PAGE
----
10. Hiya ... despite being knackered yesterday (after a long day out in Weymouth hanging around while my eldest son did two shows in the chorus of the musical Joseph), I really needed a night out under the stars ... Got home at about 11.15, and was set up with the dob at around 11.30 (still twilight!). I started off with Mars and Saturn. Had a good look at Mars, but couldn't detect any detail. Saturn was fantastically crisp at x136 in the ES/82 8.8mm: clear Cassini division, surface banding ... The Milky Way soon appeared as a soft cloud overhead, lacking the fizzy sparkliness of other nights, but nice nonetheless. The Veil neb in my ES/62 24mm plus OIII filter was okay, not great. In fact, although seemingly clear, fainter objects and nebulosity was underwhelming (M31, 51, 81, 82, M16), and lacking in detail. Star clusters, though, were amazing. M11, M3 & lots of other 'couldn't be bothered to identify' clusters in the Milky Way were all fantastic! M3 (I know, not in the MW!) in the ES 8.8 in particular, was lovely; really dense, like fine salt grains ... The night was looking like it might be spoiled by a local 'party' that seemed to go wrong, with arguments and shouting emanating from a local farm, storming's off, more shouting, a girl crying, a shotgun blast (!), more crying, then drunken laughter, recriminations, then more storming's off, a pickup truck screeching off, then back ... honestly! Anyway, I was thinking of packing up around 1.00 anyway, as the waning moon was due to clear the hills, whereupon the 'party' seemed to calm down for a bit, so I thought I'd take a look at the moon before heading for bed. By this point I'd kind of resorted to scanning around with my 10x50s, and pointed them at the moon as it rose ... Then ... hang on, what's that? That doesn't look like a background star ... out with Stellarium on the phone and, 'Wow!' That's Neptune (in the same FOV as the moon!). What an amazing sight. I quickly switched to the scope, and tried a variety of EPs. The planet remained a shimmery orb, but a truly magical one at that. I hung around for another 20 minutes or so, entranced by the combination of our planet's satellite and the distant ice giant, before finally packing up. Amazing. As it turned out, I might as well have stayed out. Didn't get to sleep for ages, as I was buzzing from such a fantastic experience. Cheers, Kev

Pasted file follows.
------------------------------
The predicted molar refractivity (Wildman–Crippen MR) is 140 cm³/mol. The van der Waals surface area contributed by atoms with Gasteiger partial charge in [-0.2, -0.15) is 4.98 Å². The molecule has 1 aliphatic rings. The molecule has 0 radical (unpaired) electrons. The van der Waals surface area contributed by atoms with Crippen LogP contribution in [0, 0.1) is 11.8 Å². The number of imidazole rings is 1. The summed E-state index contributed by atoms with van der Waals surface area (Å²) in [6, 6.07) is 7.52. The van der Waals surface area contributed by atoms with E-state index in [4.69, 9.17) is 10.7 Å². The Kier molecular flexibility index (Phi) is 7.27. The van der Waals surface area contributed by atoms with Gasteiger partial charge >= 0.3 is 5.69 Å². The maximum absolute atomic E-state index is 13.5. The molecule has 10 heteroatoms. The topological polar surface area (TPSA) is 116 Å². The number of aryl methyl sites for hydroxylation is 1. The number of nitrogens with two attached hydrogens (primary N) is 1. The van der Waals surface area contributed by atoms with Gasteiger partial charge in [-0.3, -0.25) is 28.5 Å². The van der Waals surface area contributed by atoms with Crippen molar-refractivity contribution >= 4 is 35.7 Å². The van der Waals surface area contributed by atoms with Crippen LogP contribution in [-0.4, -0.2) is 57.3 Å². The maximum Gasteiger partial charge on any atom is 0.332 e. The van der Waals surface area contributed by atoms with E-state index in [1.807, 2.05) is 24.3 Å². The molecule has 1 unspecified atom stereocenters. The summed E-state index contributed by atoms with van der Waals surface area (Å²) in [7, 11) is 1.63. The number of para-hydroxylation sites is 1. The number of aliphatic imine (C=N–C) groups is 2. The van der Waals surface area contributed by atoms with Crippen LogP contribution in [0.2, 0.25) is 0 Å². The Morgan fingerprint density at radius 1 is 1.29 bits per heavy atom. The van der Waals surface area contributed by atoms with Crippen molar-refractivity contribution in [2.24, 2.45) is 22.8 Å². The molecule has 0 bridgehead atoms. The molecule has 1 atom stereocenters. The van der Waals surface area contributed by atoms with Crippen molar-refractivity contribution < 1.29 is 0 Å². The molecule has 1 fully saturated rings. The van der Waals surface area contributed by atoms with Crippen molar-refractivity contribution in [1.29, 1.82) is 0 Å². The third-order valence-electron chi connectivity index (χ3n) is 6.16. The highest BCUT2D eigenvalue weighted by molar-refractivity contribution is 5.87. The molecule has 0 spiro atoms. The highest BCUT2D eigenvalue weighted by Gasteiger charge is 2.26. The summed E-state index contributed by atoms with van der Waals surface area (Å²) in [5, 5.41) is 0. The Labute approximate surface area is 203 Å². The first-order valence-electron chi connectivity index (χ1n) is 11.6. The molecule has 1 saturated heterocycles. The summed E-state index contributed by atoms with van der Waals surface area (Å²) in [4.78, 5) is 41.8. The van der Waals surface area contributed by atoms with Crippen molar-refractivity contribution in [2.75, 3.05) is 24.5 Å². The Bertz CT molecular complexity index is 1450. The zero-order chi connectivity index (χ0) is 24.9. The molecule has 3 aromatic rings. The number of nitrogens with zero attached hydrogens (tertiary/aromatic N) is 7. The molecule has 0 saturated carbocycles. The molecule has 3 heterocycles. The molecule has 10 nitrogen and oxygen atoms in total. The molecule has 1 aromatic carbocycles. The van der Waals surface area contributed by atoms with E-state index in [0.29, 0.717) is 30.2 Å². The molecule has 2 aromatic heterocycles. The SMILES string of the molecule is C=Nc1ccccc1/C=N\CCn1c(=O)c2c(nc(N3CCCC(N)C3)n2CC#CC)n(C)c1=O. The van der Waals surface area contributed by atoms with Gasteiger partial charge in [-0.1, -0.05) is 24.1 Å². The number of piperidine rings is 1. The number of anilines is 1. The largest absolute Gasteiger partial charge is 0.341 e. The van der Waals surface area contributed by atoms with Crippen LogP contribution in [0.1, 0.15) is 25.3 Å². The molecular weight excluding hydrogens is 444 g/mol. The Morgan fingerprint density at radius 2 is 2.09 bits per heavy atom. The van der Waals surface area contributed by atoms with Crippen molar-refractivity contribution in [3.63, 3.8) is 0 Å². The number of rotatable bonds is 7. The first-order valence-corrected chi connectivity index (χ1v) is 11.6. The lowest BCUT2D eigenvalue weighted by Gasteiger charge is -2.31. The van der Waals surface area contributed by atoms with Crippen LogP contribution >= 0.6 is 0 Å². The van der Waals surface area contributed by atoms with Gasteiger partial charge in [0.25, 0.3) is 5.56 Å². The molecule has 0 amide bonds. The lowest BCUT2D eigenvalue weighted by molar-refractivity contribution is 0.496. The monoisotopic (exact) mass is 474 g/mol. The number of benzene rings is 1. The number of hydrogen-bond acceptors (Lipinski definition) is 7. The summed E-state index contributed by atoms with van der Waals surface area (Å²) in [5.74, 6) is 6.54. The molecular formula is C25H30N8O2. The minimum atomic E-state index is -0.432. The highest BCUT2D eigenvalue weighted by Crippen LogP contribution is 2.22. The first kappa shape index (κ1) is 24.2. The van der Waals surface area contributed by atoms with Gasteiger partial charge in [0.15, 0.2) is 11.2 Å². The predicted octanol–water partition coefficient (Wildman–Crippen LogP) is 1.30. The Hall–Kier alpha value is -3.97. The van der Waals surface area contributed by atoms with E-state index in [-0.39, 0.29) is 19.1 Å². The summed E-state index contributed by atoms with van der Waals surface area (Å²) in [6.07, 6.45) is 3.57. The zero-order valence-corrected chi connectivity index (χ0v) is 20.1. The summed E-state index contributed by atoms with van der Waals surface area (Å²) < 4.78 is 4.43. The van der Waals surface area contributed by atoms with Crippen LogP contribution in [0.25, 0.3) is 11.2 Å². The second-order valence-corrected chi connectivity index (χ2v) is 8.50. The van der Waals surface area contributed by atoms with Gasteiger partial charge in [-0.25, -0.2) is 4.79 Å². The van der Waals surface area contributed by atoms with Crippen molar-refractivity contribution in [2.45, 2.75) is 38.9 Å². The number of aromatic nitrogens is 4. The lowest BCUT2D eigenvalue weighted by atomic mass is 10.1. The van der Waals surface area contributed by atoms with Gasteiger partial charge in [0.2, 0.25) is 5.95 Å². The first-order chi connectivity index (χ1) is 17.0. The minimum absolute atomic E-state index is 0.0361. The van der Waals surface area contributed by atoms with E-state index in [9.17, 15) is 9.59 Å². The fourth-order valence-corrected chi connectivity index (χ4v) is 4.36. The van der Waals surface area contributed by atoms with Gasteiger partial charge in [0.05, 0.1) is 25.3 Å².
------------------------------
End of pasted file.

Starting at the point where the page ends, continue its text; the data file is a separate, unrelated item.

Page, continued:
11. I put together a blog post when I flocked my 250PX dob. You might find it useful ... https://theastroguy.wordpress.com Kev